From Richer To Poorer: Venezuela's Economic Tragedy Visualized

From the 10 years of military dictatorship between 1948-1958 to the impeachment of Carlos Andrés Pérez for corruption in 1993, The Money Project's Jeff Desjardins notes that Venezuelan politics have often been both rocky and eventful.

But despite these challenges throughout its history, no one has ever denied Venezuela’s economic potential. After the discovery of oil in the early 20th century, the nation quickly built its economy on back of black gold – and even today, Venezuela leads the world in proven oil reserves with 300 billion barrels.

Oil reserves Venezuela

Early on, Venezuela’s oil was a game-changer.

By 1950, as the rest of the world was struggling to recover from World War II, Venezuela had the fourth-richest GDP per capita on Earth. The country was 2x richer than Chile, 4x richer than Japan, and 12x richer than China!

1950 GDP per capita rates

Unfortunately for Venezuela, this wealth wouldn’t last – and an over-reliance on oil would soon decimate the economy in unexpected ways.

The Downfall of Venezuela’s Economy

From 1950 to the early 1980s, the Venezuelan economy experienced steady growth.

By 1982, Venezuela was still the richest major economy in Latin America. The country used its vast oil wealth to pay for social programs, including health care, education, transport, and food subsidies. Workers in Venezuela were among the highest paid in the region.

However, as you’ll see in the following animation, from there things went quickly downhill. In the mid-1980s, an oil glut and a free-falling oil price ended up decimating the Venezuelan economy, which was unable to diversify away from energy.

Venezuela GDP per capita

Today, Venezuela has one of the poorest major economies in Latin America – and as the current crisis rides itself out, the IMF foresees it getting far worse. By 2022, the organization predicts Venezuela’s GDP per capita (PPP) will be just $12,210, which would be a massive economic setback – the Venezuelan economy would be even poorer than it was many years before the Chávez era started.

Flying Too Close to the Sun

Although oil revenues are tempting to rely on to maintain social order, they come with a degree of unpredictability. According to OPEC, Venezuela still relies on oil for 95% of its exports, which means that any fluctuations in oil price can be the difference between immense wealth and near-poverty.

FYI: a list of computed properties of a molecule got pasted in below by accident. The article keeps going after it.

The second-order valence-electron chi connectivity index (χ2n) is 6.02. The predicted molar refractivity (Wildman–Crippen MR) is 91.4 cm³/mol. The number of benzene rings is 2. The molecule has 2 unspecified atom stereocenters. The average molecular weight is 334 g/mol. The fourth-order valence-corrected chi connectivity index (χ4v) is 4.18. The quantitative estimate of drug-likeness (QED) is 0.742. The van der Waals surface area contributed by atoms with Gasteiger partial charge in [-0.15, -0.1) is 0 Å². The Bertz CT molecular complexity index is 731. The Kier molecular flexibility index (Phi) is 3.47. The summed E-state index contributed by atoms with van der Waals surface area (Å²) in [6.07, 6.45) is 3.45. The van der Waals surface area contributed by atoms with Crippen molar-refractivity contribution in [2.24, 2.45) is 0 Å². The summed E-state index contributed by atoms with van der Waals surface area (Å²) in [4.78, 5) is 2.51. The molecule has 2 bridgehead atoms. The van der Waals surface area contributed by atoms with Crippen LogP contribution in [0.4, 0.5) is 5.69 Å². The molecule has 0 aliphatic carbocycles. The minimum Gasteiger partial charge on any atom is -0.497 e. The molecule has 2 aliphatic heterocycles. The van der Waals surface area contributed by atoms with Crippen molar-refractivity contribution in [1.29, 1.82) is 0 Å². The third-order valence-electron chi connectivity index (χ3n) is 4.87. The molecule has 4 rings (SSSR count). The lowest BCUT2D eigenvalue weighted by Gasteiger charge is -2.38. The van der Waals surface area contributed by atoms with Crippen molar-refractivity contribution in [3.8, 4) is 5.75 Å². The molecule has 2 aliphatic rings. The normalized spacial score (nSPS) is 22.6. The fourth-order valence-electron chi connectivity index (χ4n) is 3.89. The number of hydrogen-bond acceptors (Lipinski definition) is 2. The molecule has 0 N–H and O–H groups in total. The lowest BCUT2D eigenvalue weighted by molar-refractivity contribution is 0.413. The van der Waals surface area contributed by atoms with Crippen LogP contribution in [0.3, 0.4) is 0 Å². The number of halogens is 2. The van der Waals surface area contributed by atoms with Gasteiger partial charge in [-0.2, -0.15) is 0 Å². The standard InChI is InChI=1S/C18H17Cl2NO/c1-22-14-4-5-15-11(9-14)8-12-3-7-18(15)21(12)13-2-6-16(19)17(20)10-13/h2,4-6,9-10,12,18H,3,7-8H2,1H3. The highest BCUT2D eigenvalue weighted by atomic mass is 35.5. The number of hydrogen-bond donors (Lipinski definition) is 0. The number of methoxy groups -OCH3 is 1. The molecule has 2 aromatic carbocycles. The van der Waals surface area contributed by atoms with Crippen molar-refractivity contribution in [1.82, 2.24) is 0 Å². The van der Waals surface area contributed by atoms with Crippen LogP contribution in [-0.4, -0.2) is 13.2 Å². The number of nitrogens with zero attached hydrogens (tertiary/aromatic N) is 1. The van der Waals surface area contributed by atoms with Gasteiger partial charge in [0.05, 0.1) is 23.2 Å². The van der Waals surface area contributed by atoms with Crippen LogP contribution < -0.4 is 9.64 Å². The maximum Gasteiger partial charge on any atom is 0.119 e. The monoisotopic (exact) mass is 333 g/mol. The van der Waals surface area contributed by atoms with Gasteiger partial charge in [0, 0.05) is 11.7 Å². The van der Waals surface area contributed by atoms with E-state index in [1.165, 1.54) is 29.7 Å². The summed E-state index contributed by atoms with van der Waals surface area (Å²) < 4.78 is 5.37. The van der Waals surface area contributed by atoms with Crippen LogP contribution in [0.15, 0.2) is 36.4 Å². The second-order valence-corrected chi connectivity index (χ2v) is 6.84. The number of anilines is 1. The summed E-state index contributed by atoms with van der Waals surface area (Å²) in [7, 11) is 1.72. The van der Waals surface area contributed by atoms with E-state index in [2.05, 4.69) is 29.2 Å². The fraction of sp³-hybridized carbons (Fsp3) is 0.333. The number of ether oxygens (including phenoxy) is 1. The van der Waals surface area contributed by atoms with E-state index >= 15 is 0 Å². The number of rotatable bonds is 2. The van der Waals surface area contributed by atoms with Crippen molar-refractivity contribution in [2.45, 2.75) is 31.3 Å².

Venezuela inflation vs. oil revenues

The above graphic shows Venezuela’s oil revenues (in 2000 dollars) against the rate of inflation – and it symbolizes the story of Venezuela’s recent economic history as succinctly as possible.

After the oil glut in the 1980s, Venezuela’s oil revenues dropped significantly. It was then that Venezuela had its first bout with inflation, where rates peaked in 1989 (84.5% inflation) and later in 1996 (99.9% inflation). Without sufficient money coming in, the country had to rely on its printing presses in an attempt to maintain living standards.

In 1998, Hugo Chávez was elected with the promise that Venezuela could reduce poverty and step up living standards by leaning even more heavily on its energy wealth. The recovery of oil prices helped this come true in the 2000s, and Chávez later passed away in office in 2013.

A Temporary Fix

Nicolás Maduro, who took over after the death of his predecessor, saw oil prices crash almost immediately, and it was clear that Venezuela’s intense battle with inflation was only just beginning. The national currency, the Venezuelan bolívar, would soon be almost worthless.

Bolivar inflation against USD

The details of today’s crisis and intense hyperinflation are widely shared.

The country has massive shortages of food, electricity, and other essential goods, and violence is escalating in Caracas. More recently, the government is attempting to tighten its grip around power, and mismanagement of the economy has led to people starving on the streets. People are calling the situation a humanitarian crisis, which is extremely disheartening to see in what was once one of the richest countries on the planet.

And while the current condition of Venezuela is a tragedy in itself, the country’s inability to live up to its true economic potential is nearly just as devastating.

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The Money Project is an ongoing collaboration between Visual Capitalist and Texas Precious Metals that seeks to use intuitive visualizations to explore the origins, nature, and use of money.


Aristofani TeamDepends Wed, 09/06/2017 - 22:47 Permalink